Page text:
The opening of "Phantom of the Opera" on Broadway on Tuesday was heralded by critics almost as much as it had been hyped by publicists in the preceding months.
"Phantastic," thundered the New York Post's Clive Barnes.
"It's a whale that delivers," wrote Robert Osborne in The Hollywood Reporter, adding that New York's "Phantom" compares "very favorably" to London's.
But despite the general enthusiasm, many of the scribes also found a few sour notes in the "Opera." Wrote USA Today's David Patrick Stearns: "It's almost as if this is a live MTV video without the camera's selective eye to keep the audience from missing the trees for the forest." The score includes "great melodies," he added, but "(Andrew) Lloyd Webber doesn't develop them in ways that flesh out characters or dramatize scenes, and often recycles them until they become tiresome."
Frank Rich of the New York Times called the show "a characteristic Lloyd Webber project--long on pop professionalism and melody, impoverished of artistic personality and passion--that the director Harold Prince, the designer Maria Bjornson and the mesmerizing actor Michael Crawford have elevated quite literally to the roof. . . . a victory of dynamic stagecraft over musical kitsch."
Almost everyone liked the spectacle. Howard Kissel of the New York Daily News found "Phantom" to be "visually the most impressive of the British musicals." Frederick M. Winship of UPI dubbed it "one of the most beautiful stage productions of all time, . . . and one of the most skillfully directed."
Winship's only complaints: "There could have been some editing, perhaps even of the entire graveyard scene, which is muddled, and the lyrics of Charles Hart could have had more polish."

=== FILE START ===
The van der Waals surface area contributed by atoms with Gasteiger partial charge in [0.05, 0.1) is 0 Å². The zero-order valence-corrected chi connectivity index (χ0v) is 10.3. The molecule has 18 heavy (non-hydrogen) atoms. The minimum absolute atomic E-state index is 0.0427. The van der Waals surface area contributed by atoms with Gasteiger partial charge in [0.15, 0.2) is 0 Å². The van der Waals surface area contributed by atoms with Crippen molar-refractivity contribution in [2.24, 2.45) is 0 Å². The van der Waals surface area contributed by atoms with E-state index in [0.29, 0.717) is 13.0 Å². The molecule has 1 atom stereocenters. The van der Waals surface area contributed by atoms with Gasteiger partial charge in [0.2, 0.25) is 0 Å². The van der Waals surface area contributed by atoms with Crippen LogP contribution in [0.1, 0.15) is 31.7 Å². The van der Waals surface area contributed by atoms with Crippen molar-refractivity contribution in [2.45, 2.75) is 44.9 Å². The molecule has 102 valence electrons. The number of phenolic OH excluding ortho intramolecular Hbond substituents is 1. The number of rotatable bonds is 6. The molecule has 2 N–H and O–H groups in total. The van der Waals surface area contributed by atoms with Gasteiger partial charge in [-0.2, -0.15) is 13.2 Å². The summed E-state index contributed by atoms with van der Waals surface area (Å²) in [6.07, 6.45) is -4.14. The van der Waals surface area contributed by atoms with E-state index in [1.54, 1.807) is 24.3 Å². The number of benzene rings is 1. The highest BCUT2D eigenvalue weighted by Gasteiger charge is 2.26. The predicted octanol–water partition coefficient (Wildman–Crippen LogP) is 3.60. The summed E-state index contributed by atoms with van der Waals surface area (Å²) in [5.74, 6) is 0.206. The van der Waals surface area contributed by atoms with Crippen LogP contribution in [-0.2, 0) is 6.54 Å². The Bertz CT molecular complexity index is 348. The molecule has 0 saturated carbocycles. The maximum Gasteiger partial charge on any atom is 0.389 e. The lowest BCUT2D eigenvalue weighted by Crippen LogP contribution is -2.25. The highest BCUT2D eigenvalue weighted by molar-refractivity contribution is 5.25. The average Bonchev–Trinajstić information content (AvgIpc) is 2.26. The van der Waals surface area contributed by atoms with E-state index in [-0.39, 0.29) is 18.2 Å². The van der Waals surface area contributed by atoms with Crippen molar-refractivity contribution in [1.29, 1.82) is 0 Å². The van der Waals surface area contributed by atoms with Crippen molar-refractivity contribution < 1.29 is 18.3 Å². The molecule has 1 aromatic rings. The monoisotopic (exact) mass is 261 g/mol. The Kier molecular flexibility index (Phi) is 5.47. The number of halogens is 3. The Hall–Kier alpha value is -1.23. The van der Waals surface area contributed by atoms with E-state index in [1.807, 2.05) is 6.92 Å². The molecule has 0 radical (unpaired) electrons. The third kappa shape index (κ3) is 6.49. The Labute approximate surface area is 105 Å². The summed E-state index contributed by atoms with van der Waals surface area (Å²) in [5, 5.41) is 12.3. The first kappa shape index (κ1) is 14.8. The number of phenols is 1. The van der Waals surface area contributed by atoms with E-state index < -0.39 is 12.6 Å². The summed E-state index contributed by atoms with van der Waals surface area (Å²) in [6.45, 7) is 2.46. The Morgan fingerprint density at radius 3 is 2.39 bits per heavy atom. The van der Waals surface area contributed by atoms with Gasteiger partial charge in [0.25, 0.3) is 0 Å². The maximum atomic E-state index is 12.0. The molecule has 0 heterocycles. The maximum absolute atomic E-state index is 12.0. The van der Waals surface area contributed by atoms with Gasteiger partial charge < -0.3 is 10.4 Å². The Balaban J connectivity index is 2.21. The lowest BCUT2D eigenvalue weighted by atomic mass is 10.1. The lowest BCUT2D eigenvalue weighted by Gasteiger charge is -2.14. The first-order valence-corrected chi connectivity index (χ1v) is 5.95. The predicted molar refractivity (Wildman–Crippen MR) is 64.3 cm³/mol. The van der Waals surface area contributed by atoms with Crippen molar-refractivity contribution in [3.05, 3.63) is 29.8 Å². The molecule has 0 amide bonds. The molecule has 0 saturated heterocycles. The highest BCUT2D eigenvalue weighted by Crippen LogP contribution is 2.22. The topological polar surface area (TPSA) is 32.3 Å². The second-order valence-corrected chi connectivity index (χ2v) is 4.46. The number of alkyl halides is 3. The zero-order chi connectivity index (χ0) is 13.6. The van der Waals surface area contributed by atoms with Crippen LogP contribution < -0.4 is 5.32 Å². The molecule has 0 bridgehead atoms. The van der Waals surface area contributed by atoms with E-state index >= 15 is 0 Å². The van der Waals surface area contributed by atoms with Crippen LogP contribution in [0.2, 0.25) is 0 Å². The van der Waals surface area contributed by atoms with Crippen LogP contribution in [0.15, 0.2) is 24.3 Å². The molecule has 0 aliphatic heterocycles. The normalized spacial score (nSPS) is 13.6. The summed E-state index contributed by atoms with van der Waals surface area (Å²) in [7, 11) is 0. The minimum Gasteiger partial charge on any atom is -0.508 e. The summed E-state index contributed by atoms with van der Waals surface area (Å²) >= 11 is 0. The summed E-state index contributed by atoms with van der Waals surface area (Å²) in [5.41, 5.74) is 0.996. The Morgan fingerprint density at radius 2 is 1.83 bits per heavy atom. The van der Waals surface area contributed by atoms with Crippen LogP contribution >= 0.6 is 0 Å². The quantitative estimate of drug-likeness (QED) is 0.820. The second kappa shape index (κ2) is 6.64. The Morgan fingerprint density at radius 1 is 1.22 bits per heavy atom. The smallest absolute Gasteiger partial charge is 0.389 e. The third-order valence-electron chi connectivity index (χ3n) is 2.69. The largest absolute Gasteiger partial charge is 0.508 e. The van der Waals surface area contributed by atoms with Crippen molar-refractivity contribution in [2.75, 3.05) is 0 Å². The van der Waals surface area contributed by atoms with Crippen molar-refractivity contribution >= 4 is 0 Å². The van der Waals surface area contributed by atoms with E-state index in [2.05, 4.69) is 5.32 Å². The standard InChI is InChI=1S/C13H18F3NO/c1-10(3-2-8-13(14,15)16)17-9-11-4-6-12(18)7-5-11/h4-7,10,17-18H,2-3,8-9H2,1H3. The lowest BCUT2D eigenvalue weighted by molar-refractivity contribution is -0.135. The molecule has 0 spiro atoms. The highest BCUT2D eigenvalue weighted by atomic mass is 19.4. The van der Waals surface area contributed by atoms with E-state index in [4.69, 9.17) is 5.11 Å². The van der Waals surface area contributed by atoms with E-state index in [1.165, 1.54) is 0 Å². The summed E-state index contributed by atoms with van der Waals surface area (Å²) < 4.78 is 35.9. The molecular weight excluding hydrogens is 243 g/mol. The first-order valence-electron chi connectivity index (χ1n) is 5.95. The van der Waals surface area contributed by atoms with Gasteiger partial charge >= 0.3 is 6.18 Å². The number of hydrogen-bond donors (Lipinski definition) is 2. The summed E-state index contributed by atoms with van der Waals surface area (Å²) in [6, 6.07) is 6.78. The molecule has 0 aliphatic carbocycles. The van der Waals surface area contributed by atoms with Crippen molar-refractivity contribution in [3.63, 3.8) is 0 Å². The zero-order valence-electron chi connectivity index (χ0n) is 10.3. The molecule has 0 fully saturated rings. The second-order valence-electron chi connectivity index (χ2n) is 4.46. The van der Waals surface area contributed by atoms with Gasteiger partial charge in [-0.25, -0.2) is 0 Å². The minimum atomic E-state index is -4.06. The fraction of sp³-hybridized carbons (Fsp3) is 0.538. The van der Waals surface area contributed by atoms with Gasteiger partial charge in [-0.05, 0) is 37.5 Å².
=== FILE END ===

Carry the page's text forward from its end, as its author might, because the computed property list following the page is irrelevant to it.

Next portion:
Michael Kuchwara of the Associated Press, who began by observing that "Phantom" is "quite simply the best of the British spectaculars," added that the show "sags somewhat in the second act . . . but it recovers for an ending that is as touching as it is satisfying."
The controversial casting (challenged by Actors Equity) of Lloyd Webber's wife, Sarah Brightman, as the leading lady drew mixed notices. Variety's Richard Hummler wrote that Brightman is "an exceptional singer and a competent if less than overpowering acting personality."
Winship was much more impressed by Brightman: "No one needed to have worried about Brightman's star quality."
Michael Crawford's performance in the title role apparently drew unanimous acclaim. "What keeps this wobbly blockbuster from collapsing under its own grandeur is Michael Crawford," wrote Stearns. The Los Angeles Herald-Examiner's Richard Stayton agreed: "The major cause for my personal Phantomania is the man behind The Mask, the underheralded Michael Crawford." Wrote David Richards in the Washington Post: "If you put aside all preconceived notions and let the spell happen, I don't see how you can be disappointed. As with hypnosis, the trick is not to resist."